June 7, 2016

Markets Today: Walking away

US equities ended day up between 0.5% and 0.65% with energy stocks leading the way on the back of gains in oil prices.

In a cautiously optimistic speech, Fed Chair Yellen said that she still sees the need for a gradual policy tightening, but walked away from her previous timing guidance that a rate increase would be appropriate over coming months. Yellen acknowledged the softness of the May report, but also noted that ‘one should never attach too much significance to any single monthly report’, adding that “I see good reasons to expect that the positive forces supporting employment growth and higher inflation will continue to outweigh the negative ones”.

Yellen speech did not elicit a big market reaction, but helped settle the mood following the big moves seen post payrolls on Friday. US equities ended day up between 0.5% and 0.65% with energy stocks leading the way on the back of gains in oil prices. Brent climbed +1.5% and WTI rose by 1.8% boosted by reports of a fall in Nigeria’s production with rebel groups threatening further disruption.

In currencies the USD had a mixed night with the smart trade over the past 24hrs being long CAD/JPY, up a cool 1.78%. CAD benefited the most from the moves in oil prices, gaining 0.95% against the USD while JPY fell back (-0.83%) as stocks rallied. The AUD is little changed at 0.7368 and the NZD is a bit lower at 0.6929, down 0.42%.GBP had another volatile session with the latest ICM poll showing 48% of Britons would vote to leave vs 43% to stay. Cable fell to an overnight low of 1.4365, but it recovered some ground pre Yellen to finish the day at 1.4455.

Core global yields unwound some of their post payrolls gains. In Europe, 10y Bunds climbed 1.8bps to 0.08% while 10y Gilts edged 0.5bps higher to 1.278%. The US treasury curve bear steepened with 10Y UST climbing 3bps to 1.738% while 2y UST climbed 1.9bps to 0.793%

Looking at other commodities, gold is unchanged at $1244.2, iron ore ended climbed 2.1% to $51.1 and the CRB index is up 1.4%.

As for data releases, unsurprisingly the Fed’s labor market conditions index fell by 4.8% in May and April was revised to -3.4% from -0.9%.

Fed Lockhart and Rosengren were also on the wires ahead of Yellen and their comments were fairly similar. Lockhart noted that the May’s job report and Brexit justify patience . He also said that growth remains moderate and we need to see how the data looks after Brexit. In a similar vein, Fed Rosengren noted that how quickly the Fed hikes depends partly on whether last week’s dismal non-farm payrolls report was an ‘anomaly’. Rosengrenn (dove voter) still expects enough growth to justify gradual hikes.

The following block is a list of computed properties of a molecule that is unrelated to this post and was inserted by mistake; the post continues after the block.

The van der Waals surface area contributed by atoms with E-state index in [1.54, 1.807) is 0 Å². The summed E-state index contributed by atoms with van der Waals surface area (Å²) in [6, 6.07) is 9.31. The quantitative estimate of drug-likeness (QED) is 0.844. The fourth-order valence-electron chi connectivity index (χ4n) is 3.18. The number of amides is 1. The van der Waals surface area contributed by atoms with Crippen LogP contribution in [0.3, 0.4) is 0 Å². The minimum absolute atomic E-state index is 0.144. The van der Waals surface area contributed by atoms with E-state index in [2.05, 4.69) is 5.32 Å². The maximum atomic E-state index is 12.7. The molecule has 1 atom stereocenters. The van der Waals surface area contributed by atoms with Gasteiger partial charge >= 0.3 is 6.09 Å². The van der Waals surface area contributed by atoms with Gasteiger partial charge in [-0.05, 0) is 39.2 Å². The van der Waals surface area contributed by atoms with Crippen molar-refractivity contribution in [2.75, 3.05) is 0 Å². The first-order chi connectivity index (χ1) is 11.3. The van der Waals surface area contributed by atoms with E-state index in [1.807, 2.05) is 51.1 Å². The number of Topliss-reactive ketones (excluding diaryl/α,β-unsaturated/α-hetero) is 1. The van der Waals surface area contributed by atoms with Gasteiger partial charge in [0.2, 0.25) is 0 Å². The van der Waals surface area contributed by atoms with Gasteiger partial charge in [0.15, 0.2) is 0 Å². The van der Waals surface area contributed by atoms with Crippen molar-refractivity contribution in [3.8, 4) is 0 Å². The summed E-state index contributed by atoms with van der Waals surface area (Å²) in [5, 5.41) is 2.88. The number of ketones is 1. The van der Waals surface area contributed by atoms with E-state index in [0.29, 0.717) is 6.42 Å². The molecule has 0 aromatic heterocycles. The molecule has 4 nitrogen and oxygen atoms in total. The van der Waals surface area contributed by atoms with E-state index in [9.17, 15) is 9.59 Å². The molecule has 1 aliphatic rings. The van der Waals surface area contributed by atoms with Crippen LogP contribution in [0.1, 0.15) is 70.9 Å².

Coming Up

It’s all about the RBA Board meeting today, not so much about the outcome that looks to be less up in the air as a highly likely “no change”, but all about the words in Glenn Stevens 3rd last Media Release on behalf of the Board.

Given the stronger than expected AU GDP print from last week and signs that the housing markets have not lost too much of their mojo since the May rate cut, we think the Bank is in no rush to ease again.  In fact, on the bias, we would be surprised if the Bank deviated too much from the final paragraph of the May statement:

“The Board will continue to assess the outlook and adjust policy as needed to foster sustainable growth in demand and inflation outcomes consistent with the inflation target over time.”

This may well be supplemented by the addition of the question the Board has been considering for many meetings now in this low rate environment:  whether prospects for sustainable growth in the economy and inflation returning to target over time would be improved by further easing of monetary policy.

As far as the exchange rate is concerned, and the potential for it to complicate either the transition of the economy and/or the inflation outlook, the AUD/USD is still about 4½% lower than the pre-May RBA Board level or 2¾% on a trade-weighted basis.  It’s still something to have on the watch list but no increased anxiety or downside risk to growth and inflation at this point.

Before the RBA, we also have NZ wholesale trade (8.45 AEST) and then at 9.30 the AU AiG PCI Construction index (L: 50.8) and weekly ANZ-Roy Morgan consumer confidence (L: 113.2; -2.2%). China prints its may foreign reserves and in the northern hemisphere, Germany prints its April industrial production, the EZ gets its revised Q1 GDP number and on the other side of the Atlantic the US releases final Q1 readings of unit labour costs and productivity along with April consumer credit. Lastly the IVEY Manufacturing PMI(May) is due out in Canada


On global stock markets, the S&P 500 was +0.49%. Bond markets saw US 10-years +3.63bp to 1.74%. In commodities, Brent crude oil +1.36% to $50.52, gold+0.0% to $1,245, iron ore +2.1% to $51.11. AUD is at 0.7366 and the range since yesterday 5pm Sydney time is 0.7335 to 0.7379.

Good luck.

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